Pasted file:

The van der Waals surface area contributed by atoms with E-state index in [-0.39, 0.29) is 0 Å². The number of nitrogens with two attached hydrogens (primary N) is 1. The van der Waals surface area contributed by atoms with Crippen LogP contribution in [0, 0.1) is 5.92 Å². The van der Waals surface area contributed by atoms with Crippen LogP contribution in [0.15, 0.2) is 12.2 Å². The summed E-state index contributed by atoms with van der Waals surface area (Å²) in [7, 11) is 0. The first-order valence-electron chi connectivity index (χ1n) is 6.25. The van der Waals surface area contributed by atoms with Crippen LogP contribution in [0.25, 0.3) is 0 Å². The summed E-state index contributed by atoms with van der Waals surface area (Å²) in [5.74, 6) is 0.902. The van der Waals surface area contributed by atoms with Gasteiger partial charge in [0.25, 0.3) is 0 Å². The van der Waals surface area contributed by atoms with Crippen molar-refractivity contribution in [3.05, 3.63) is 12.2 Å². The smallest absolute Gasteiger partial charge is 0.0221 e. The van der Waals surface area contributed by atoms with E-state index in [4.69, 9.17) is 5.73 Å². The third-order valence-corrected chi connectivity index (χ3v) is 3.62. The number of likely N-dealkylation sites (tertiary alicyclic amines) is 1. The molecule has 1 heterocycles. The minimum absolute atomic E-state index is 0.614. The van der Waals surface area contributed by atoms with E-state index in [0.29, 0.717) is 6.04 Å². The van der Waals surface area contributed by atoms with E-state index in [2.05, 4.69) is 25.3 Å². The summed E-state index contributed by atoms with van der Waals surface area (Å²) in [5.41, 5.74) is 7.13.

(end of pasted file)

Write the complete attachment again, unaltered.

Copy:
The van der Waals surface area contributed by atoms with E-state index in [-0.39, 0.29) is 0 Å². The number of nitrogens with two attached hydrogens (primary N) is 1. The van der Waals surface area contributed by atoms with Crippen LogP contribution in [0, 0.1) is 5.92 Å². The van der Waals surface area contributed by atoms with Crippen LogP contribution in [0.15, 0.2) is 12.2 Å². The summed E-state index contributed by atoms with van der Waals surface area (Å²) in [7, 11) is 0. The first-order valence-electron chi connectivity index (χ1n) is 6.25. The van der Waals surface area contributed by atoms with Crippen LogP contribution in [0.25, 0.3) is 0 Å². The summed E-state index contributed by atoms with van der Waals surface area (Å²) in [5.74, 6) is 0.902. The van der Waals surface area contributed by atoms with Gasteiger partial charge in [0.25, 0.3) is 0 Å². The van der Waals surface area contributed by atoms with Crippen molar-refractivity contribution in [3.05, 3.63) is 12.2 Å². The smallest absolute Gasteiger partial charge is 0.0221 e. The van der Waals surface area contributed by atoms with E-state index in [4.69, 9.17) is 5.73 Å². The third-order valence-corrected chi connectivity index (χ3v) is 3.62. The number of likely N-dealkylation sites (tertiary alicyclic amines) is 1. The molecule has 1 heterocycles. The minimum absolute atomic E-state index is 0.614. The van der Waals surface area contributed by atoms with E-state index in [0.29, 0.717) is 6.04 Å². The van der Waals surface area contributed by atoms with E-state index in [2.05, 4.69) is 25.3 Å². The summed E-state index contributed by atoms with van der Waals surface area (Å²) in [5.41, 5.74) is 7.13.